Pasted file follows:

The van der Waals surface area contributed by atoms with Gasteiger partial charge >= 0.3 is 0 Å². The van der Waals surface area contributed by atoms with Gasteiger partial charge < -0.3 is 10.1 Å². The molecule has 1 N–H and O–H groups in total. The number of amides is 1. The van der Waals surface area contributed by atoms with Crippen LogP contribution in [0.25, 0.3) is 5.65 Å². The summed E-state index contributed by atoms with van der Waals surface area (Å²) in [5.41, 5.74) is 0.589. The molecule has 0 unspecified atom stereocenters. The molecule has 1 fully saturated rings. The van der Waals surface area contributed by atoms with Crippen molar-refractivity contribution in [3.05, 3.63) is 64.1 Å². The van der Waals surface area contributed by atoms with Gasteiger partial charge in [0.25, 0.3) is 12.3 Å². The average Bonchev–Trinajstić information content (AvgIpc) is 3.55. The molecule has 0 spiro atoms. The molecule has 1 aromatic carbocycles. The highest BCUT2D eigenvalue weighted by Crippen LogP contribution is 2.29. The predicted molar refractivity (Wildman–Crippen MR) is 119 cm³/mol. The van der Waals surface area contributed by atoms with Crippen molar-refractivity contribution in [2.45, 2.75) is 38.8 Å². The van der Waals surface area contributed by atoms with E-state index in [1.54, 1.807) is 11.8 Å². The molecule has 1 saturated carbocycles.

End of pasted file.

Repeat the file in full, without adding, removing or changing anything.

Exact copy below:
The van der Waals surface area contributed by atoms with Gasteiger partial charge >= 0.3 is 0 Å². The van der Waals surface area contributed by atoms with Gasteiger partial charge < -0.3 is 10.1 Å². The molecule has 1 N–H and O–H groups in total. The number of amides is 1. The van der Waals surface area contributed by atoms with Crippen LogP contribution in [0.25, 0.3) is 5.65 Å². The summed E-state index contributed by atoms with van der Waals surface area (Å²) in [5.41, 5.74) is 0.589. The molecule has 0 unspecified atom stereocenters. The molecule has 1 fully saturated rings. The van der Waals surface area contributed by atoms with Crippen molar-refractivity contribution in [3.05, 3.63) is 64.1 Å². The van der Waals surface area contributed by atoms with Gasteiger partial charge in [0.25, 0.3) is 12.3 Å². The average Bonchev–Trinajstić information content (AvgIpc) is 3.55. The molecule has 0 spiro atoms. The molecule has 1 aromatic carbocycles. The highest BCUT2D eigenvalue weighted by Crippen LogP contribution is 2.29. The predicted molar refractivity (Wildman–Crippen MR) is 119 cm³/mol. The van der Waals surface area contributed by atoms with Crippen molar-refractivity contribution in [2.45, 2.75) is 38.8 Å². The van der Waals surface area contributed by atoms with E-state index in [1.54, 1.807) is 11.8 Å². The molecule has 1 saturated carbocycles.